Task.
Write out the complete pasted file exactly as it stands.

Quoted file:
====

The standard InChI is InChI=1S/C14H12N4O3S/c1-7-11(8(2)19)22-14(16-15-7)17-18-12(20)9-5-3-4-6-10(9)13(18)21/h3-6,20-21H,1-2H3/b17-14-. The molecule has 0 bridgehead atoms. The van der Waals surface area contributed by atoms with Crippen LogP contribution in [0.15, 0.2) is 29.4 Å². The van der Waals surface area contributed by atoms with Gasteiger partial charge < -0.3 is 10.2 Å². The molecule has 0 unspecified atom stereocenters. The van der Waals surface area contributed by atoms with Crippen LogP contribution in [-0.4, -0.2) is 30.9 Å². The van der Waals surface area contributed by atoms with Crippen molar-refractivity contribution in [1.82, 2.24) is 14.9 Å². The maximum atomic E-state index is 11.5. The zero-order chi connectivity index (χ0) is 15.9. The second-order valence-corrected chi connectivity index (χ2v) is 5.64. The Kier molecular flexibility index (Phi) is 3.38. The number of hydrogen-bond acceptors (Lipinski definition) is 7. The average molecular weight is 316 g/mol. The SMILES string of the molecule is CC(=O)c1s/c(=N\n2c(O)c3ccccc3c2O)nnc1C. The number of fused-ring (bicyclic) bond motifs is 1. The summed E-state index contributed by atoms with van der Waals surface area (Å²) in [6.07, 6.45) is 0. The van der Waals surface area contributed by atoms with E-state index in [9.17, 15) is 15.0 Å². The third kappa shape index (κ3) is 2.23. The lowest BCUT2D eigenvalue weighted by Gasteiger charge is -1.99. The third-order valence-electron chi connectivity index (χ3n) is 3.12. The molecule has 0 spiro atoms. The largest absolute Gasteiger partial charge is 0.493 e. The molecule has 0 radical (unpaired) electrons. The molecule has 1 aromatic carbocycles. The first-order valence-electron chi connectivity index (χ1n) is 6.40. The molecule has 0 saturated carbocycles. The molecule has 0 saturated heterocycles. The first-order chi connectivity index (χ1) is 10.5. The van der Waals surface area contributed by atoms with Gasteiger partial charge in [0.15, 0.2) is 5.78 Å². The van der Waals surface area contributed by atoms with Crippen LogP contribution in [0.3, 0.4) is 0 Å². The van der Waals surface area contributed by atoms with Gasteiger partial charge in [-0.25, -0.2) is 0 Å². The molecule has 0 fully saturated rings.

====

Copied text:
The standard InChI is InChI=1S/C14H12N4O3S/c1-7-11(8(2)19)22-14(16-15-7)17-18-12(20)9-5-3-4-6-10(9)13(18)21/h3-6,20-21H,1-2H3/b17-14-. The molecule has 0 bridgehead atoms. The van der Waals surface area contributed by atoms with Crippen LogP contribution in [0.15, 0.2) is 29.4 Å². The van der Waals surface area contributed by atoms with Gasteiger partial charge < -0.3 is 10.2 Å². The molecule has 0 unspecified atom stereocenters. The van der Waals surface area contributed by atoms with Crippen LogP contribution in [-0.4, -0.2) is 30.9 Å². The van der Waals surface area contributed by atoms with Crippen molar-refractivity contribution in [1.82, 2.24) is 14.9 Å². The maximum atomic E-state index is 11.5. The zero-order chi connectivity index (χ0) is 15.9. The second-order valence-corrected chi connectivity index (χ2v) is 5.64. The Kier molecular flexibility index (Phi) is 3.38. The number of hydrogen-bond acceptors (Lipinski definition) is 7. The average molecular weight is 316 g/mol. The SMILES string of the molecule is CC(=O)c1s/c(=N\n2c(O)c3ccccc3c2O)nnc1C. The number of fused-ring (bicyclic) bond motifs is 1. The summed E-state index contributed by atoms with van der Waals surface area (Å²) in [6.07, 6.45) is 0. The van der Waals surface area contributed by atoms with E-state index in [9.17, 15) is 15.0 Å². The third kappa shape index (κ3) is 2.23. The lowest BCUT2D eigenvalue weighted by Gasteiger charge is -1.99. The third-order valence-electron chi connectivity index (χ3n) is 3.12. The molecule has 0 spiro atoms. The largest absolute Gasteiger partial charge is 0.493 e. The molecule has 0 radical (unpaired) electrons. The molecule has 1 aromatic carbocycles. The first-order valence-electron chi connectivity index (χ1n) is 6.40. The molecule has 0 saturated carbocycles. The molecule has 0 saturated heterocycles. The first-order chi connectivity index (χ1) is 10.5. The van der Waals surface area contributed by atoms with Gasteiger partial charge in [0.15, 0.2) is 5.78 Å². The van der Waals surface area contributed by atoms with Crippen LogP contribution in [0.3, 0.4) is 0 Å². The van der Waals surface area contributed by atoms with Gasteiger partial charge in [-0.25, -0.2) is 0 Å². The molecule has 0 fully saturated rings.